In 1867, Lisa See's great-great-grandfather arrived in America, where he prescribed herbal remedies to immigrant laborers who were treated little better than slaves. His son Fong See later built a mercantile empire and married a Caucasian woman, in spite of laws prohibiting interracial marriage. Lisa herself grew up playing in her family's antiques store in Los Angeles's Chinatown, listening to stories of missionaries and prostitutes, movie stars and Chinese baseball teams.
With these stories and her own years of research, Lisa See chronicles the one-hundred-year-odyssey of her Chinese-American family, a history that encompasses racism, romance, secret marriages, entrepreneurial genius, and much more, as two distinctly different cultures meet in a new world.
About the Author
Lisa See is the "New York Times" bestselling author of "Shanghai Girls, Peony in Love, Snow Flower and the Secret Fan, Flower Net" (an Edgar Award nominee), "The Interior" and "Dragon Bones." She wrote the libretto for the Los Angeles Opera adaptation of On Gold Mountain and served as curator for the Autry Museum of Western Heritage's exhibit "On Gold Mountain: A Chinese American Experience, " also featured at the Smithsonian Institute. The Organization of Chinese American Women named her the 2001 National Woman of the Year. She lives in Los Angeles.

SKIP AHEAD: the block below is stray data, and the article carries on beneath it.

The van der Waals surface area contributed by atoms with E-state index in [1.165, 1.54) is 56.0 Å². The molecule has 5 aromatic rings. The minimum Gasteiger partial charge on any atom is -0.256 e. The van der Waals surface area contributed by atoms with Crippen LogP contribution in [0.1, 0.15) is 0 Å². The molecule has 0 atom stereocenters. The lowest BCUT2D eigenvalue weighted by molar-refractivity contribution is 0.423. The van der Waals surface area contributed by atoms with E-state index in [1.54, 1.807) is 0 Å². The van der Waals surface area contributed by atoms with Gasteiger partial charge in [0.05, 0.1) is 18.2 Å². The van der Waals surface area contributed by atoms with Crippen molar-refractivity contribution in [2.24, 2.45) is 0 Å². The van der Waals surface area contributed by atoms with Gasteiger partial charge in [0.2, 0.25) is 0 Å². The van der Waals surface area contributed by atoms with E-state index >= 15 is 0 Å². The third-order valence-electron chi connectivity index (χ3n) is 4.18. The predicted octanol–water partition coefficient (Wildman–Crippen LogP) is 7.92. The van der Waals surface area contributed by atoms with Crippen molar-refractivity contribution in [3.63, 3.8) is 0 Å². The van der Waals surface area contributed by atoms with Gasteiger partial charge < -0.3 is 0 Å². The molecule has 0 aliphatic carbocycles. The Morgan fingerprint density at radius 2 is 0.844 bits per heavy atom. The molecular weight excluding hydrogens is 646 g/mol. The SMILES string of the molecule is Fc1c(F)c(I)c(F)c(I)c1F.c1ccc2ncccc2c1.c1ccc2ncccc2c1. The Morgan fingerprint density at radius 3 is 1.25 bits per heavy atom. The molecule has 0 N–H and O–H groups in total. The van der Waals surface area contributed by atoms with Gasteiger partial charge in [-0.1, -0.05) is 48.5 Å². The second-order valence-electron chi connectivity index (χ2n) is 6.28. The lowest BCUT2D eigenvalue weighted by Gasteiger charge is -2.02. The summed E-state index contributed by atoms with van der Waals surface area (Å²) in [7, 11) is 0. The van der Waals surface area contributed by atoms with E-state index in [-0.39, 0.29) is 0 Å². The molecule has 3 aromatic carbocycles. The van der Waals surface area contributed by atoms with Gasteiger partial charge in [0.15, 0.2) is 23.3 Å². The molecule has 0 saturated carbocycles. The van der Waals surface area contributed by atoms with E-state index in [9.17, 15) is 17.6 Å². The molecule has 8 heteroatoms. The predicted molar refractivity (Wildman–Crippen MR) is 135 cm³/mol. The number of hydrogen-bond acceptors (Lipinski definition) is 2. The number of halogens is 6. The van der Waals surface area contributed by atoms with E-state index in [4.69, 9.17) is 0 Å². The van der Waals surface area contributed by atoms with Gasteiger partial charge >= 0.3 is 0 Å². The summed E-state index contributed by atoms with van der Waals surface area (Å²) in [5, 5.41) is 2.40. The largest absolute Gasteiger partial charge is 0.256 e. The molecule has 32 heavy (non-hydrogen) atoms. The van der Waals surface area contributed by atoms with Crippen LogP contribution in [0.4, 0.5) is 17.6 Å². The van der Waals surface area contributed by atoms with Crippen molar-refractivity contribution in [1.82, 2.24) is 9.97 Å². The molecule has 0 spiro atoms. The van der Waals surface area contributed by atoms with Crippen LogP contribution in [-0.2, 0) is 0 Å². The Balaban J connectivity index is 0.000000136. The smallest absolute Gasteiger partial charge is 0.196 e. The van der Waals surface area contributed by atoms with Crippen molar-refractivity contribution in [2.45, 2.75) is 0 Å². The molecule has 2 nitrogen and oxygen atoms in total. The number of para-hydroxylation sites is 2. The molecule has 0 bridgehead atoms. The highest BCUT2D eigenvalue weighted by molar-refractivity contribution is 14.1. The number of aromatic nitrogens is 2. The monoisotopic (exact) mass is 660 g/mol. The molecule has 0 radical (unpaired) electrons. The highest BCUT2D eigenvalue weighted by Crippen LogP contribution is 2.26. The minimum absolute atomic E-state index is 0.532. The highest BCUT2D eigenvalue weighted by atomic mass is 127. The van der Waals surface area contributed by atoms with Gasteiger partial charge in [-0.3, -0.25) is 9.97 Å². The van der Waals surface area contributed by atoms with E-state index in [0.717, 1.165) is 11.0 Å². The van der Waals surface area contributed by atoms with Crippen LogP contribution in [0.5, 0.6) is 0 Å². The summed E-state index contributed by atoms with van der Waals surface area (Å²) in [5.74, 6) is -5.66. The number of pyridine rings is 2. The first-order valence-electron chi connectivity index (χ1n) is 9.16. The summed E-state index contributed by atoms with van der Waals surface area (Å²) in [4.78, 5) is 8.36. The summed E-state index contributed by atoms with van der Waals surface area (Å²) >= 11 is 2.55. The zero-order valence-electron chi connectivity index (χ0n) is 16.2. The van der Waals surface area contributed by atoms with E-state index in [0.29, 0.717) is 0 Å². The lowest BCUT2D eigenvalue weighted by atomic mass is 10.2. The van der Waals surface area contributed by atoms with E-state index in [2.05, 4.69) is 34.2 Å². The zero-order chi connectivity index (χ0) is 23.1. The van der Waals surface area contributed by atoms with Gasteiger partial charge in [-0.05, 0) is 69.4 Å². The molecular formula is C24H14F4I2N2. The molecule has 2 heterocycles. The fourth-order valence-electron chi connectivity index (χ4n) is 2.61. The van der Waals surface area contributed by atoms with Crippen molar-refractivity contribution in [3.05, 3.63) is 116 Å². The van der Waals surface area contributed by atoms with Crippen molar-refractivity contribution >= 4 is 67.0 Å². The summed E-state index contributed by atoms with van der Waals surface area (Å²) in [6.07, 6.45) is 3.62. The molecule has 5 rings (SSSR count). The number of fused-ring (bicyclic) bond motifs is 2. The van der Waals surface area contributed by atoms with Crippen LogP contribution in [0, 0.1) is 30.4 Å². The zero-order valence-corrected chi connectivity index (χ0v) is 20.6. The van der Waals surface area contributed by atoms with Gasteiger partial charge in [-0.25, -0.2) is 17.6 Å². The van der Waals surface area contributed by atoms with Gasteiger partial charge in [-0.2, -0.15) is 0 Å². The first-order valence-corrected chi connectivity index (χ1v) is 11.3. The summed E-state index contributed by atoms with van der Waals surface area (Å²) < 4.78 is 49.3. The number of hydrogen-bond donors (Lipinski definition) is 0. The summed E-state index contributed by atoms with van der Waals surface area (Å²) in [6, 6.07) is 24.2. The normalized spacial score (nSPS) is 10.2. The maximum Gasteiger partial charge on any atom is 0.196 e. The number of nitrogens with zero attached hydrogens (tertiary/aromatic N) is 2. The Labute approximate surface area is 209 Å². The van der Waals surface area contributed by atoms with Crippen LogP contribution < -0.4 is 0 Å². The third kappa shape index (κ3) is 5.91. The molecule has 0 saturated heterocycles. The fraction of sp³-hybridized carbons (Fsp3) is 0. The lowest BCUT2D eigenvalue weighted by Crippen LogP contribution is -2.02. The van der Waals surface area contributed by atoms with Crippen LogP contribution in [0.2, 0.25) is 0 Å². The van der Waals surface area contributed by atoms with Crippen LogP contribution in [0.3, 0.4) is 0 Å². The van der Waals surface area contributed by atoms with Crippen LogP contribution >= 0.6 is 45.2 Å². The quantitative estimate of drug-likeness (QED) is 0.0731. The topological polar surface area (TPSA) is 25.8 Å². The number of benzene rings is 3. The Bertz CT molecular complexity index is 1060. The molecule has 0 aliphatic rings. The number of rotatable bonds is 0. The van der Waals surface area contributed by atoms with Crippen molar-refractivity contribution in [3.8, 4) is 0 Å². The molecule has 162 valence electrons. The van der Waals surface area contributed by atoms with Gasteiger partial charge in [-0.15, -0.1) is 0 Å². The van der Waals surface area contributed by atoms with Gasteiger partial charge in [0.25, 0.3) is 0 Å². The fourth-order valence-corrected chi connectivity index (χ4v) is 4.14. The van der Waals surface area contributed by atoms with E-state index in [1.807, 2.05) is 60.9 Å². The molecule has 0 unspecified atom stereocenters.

"Lovingly rendered. . . . A vivid tableau of a family and an era." --People
"Terrific stuff. . . . The See family's adventures would be incredible if On Gold Mountain were fiction." --The New York Times Book Review
"Weaves together fascinating family anecdotes, imaginative details, and the historical details of immigrant life. . . . Enviably entertaining." --Amy Tan
"Astonishing. . . . as engagingly readable as any novel. . . . comprehensive and exhaustively researched." --Los Angeles Times Book Review